Walk out your front door and take a look at the Columbia Hills. At this time of year they are turning dusky gold and they look dusty, dry and uninviting.

Nothing could be further from the truth.

These hills and their shoreline on the Columbia River hold some gems that most of us never explore. What we are seeing is Washington’s Columbia Hills State Park, over 6,000 acres that are open to the public to just wander, explore and find surprises we never expected to find.

The newest trail in this park is the Crawford Oaks trail system that wanders from the trailhead just off of Hwy 14 and climbs about 930 feet to the farm buildings at the old Crawford Ranch site.

In early April these hills are covered with masses of golden arrow leaf balsamroot and deep blue lupine.

Well, this year hasn’t gone as well as I would have liked so I missed the balsamroot and lupine, but wanted to just take a hike there and plan for next spring.

This week I finally found a free day and a couple of friends who agreed to tag along. At my age I try to find the easiest way to hike a new area and it occurred to me that the Crawford Oaks trail is perfect for a two car shuttle hike.

We parked the first car at the trailhead just off of Hwy 14 and then drive the second car to the upper trailhead at the old ranch building and we had about an 2.5 mile hike, all downhill.

Perfect!

This trail is patchwork of old ranch roads, the original military road that was built circa 1850 and new trails connecting them into a figure 8 trail system that gives you about a 8-mile hiking option.

Here is my suggestion for your first hike at Crawford Oaks: Do the car shuttle with a friend, park in the upper trailhead parking area and then follow the road you drove in on about 100 feet to the east end of the ranches pond. Watch for an opening in the fence and follow the trail until you reach a fork. Near the fork I found my first big surprise; lots of Blanket Flower in bloom, and I had thought the flower season was over!

Take the right hand trail and follow it as it drops into the Eight Mile Creek drainage. This creek is an all year long creek that is home to lush growths of white oak, mock orange and poison oak. Near the creek the trail heads east and follows the contour lines in an easy downhill walk. The trail climbs up a draw and then crosses another spring creek where I found my second gem on the mountain; the mock orange were in full bloom and the creek was filled with yellow monkey face flowers.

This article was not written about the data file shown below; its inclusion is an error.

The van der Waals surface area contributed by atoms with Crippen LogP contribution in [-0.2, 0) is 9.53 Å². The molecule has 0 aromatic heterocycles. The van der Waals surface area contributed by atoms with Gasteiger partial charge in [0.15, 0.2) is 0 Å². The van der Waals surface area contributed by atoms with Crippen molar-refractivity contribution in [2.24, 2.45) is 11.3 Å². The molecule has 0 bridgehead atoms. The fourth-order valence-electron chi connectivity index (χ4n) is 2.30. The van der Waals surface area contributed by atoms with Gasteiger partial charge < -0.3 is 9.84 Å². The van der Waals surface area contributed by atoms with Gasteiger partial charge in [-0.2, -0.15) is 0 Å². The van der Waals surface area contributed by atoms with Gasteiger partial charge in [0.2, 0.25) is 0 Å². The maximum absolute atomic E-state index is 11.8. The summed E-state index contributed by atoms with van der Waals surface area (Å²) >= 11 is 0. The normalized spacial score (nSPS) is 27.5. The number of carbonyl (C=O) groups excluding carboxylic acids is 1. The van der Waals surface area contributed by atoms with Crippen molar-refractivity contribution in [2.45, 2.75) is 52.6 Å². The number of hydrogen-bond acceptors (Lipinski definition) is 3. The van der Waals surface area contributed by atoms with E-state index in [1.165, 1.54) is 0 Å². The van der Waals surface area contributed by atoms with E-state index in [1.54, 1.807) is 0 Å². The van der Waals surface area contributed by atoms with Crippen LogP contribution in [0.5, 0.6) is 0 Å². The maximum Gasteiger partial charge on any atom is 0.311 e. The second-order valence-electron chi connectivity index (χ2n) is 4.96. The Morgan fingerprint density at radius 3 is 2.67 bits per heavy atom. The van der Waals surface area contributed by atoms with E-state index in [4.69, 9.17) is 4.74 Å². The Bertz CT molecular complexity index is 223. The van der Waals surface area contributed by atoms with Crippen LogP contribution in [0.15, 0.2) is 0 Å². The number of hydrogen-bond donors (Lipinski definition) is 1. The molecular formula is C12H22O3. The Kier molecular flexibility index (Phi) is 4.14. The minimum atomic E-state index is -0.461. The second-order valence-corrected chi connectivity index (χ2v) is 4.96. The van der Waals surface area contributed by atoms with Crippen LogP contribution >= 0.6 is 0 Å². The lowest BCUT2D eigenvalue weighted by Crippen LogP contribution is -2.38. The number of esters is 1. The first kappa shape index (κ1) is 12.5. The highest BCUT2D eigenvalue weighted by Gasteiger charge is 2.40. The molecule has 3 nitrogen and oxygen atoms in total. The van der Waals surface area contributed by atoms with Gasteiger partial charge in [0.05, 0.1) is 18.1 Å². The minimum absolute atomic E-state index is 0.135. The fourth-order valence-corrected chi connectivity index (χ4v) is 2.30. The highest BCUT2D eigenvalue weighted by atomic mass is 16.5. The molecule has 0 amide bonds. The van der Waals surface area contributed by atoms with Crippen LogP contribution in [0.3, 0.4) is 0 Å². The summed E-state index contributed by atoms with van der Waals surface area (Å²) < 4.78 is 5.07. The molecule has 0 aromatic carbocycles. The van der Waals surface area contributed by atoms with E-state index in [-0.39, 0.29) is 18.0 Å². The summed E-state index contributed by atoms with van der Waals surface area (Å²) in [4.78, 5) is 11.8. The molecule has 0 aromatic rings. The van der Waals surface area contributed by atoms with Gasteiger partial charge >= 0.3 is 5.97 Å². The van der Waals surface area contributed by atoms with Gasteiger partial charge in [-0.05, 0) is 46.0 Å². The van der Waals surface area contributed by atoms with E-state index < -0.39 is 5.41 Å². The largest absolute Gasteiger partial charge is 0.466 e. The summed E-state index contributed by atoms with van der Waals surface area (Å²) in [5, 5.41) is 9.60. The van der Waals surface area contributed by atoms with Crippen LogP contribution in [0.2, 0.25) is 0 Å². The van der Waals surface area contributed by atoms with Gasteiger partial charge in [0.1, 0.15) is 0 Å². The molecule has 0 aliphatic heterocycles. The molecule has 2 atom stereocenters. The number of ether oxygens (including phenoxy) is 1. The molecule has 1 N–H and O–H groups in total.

As we topped out of the draw far below us was the green meadow on Eight Mile Creek. Who could have ever guessed this meadow would exist on this dry mountain? The trail crosses the meadow, then the creek, and climbs to a wide gravel road.

This gravel road was a mystery to me. Why was such a good road built that went nowhere? At one time the hill to the west was a Klickitat County landfill, all of the pipes sticking out of the ground monitor any seepage from the reclaimed landfill that might contaminate the creek.

From this point on the road follows Eight Mile Creek for about .25 mile and then does a sweeping switchback to the trailhead parking area.

My suggestion is to save this hike for next spring if you can’t do it in the next few days.

Take lots of water, a few snacks and a sense of adventure.

This area is home to western rattlesnakes, and they have right-of-way! You will also need a Discover Washington Pass.

Have fun!

IF YOU GO

To find the lower Crawford Oaks trailhead travel east from where Hwy 97 intersects with Hwy 14. Drive past Horsethief Lake and about .25 miles past Horsethief Butte. Watch for Crawford Oaks Trailhead on your left.

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